2022 Senior Years 

(Years 10 - 12) 

A team around the child 


The senior school at Yankalilla Area School are committed to creating an environment where each student is welcomed and included. We aim to develop the ‘whole person’ and are focused on fostering positive relationships through Restorative Practices. This is enhanced through our Pastoral Care program, which enables our staff to build further on knowing each individual student and how they learn best.

Our senior students are supported to thrive by exploring their career options, maintaining academic success and building the skills of resilient when faced with a challenge, while designing their own futures.

We aim to develop the essential employability skills for the 21st century, while aiming to assist every student in developing the 5 new SACE capabilities of Personal Enterprise, Quality Thinking, Self-motivated Learning, Principled Action and Collective Engagement. These SACE capabilities allow our senior school students to become active citizens and contributing members of the community.

Our students are very fortunate in having passionate teachers and leaders who work hard to prepare them for a rapidly changing world and who are highly committed to getting the best outcomes possible for each student. Staff pride their ability to utilise SACE flexibilities to achieve these positive outcomes for students.

Senior school student goals

  • 90% attendance to school
  • Meet assessment deadlines
  • Develop the knowledge of how to source and access accurate, up to date information
  • Make informed decisions about selected subjects, courses and career pathways for a future post school
  • Aspire to SACE completion and higher education, training and or employment
  • Develop skills and capabilities to navigate, understand and manage the transition from school
  • Interact with and explore the community to develop lifelong skills  

For further enquiries please contact belinda.mcevoy770@schools.sa.edu.au or call - 85 580 888. Belinda McEvoy, SENIOR YEARS/SACE & VET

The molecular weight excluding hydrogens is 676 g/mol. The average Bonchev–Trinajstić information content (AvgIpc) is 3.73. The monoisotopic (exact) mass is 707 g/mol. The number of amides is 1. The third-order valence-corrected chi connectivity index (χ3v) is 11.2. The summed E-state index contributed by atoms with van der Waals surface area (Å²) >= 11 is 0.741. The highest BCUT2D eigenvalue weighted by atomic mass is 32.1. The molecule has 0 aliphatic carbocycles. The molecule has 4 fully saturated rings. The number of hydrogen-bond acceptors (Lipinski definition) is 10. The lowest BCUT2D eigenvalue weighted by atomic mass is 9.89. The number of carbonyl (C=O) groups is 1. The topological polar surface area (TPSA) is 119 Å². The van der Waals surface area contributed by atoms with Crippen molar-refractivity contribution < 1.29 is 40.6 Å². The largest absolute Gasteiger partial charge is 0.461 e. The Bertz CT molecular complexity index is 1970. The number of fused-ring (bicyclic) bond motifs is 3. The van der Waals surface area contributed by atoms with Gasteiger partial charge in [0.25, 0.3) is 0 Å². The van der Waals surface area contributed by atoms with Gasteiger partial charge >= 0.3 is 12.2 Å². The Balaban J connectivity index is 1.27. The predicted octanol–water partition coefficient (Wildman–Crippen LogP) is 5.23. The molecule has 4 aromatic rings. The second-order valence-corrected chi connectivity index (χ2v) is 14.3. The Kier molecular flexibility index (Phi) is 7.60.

Work Placement

Work experience vs Work placement….what is the difference? 

Work experience is the involvement of school students in a short‐term industry placement, which enhances their experience in and understanding of the work environment, informing career development. This includes work shadowing and work observation.  

All work experience must involve:  

•Be unpaid 

•Must support career exploration/planning  

•Must be linked to learning and assessment activities as part of curriculum  

Work placementis part of a VET program situated within a real or simulated workplace, providing supervised learning activities leading to skills acquisition and contributing to an assessment of competency and achievement of outcomes relevant to the requirements of nationally recognised VET qualifications.  

All structured workplace learning placements:  

•Must be unpaid 

•Must have learning and assessment activities that are linked to VET, with skills acquisition and outcomes recorded and reported accordingly  


 How does a student organise workplace learning? 

Workplace Learning (placement/experience) gives students the opportunity to gain skills specific to their career path as well as the employability skills required for real-life work. It also increases student knowledge to allow them to make better informed decisions about future career choices. Workplace Learningis flagged and organised through the senior school leader Belinda McEvoy. Department paperwork and a safety induction is required before a placement starts, this is to ensure appropriate insurance is in place to cover the student and the employer. Students who chose to do workplace learning outside of Yankalilla are to cover the cost associated (e.g. trave and accommodation).  

Vocational Education and Training (VET)

Vocational Education and Training (VET) provides students with the opportunity to acquire skills and knowledge for work through a nationally recognised industry-developed training package or accredited course. VET is delivered, assessed, and certified by registered training organisations (RTOs). Undertaking VET allows students to explore a variety of career pathways. Students can complete VET qualifications in a diverse range of industries. Interest in a VET courses need to be shown in Term 3, in preparation for the following year.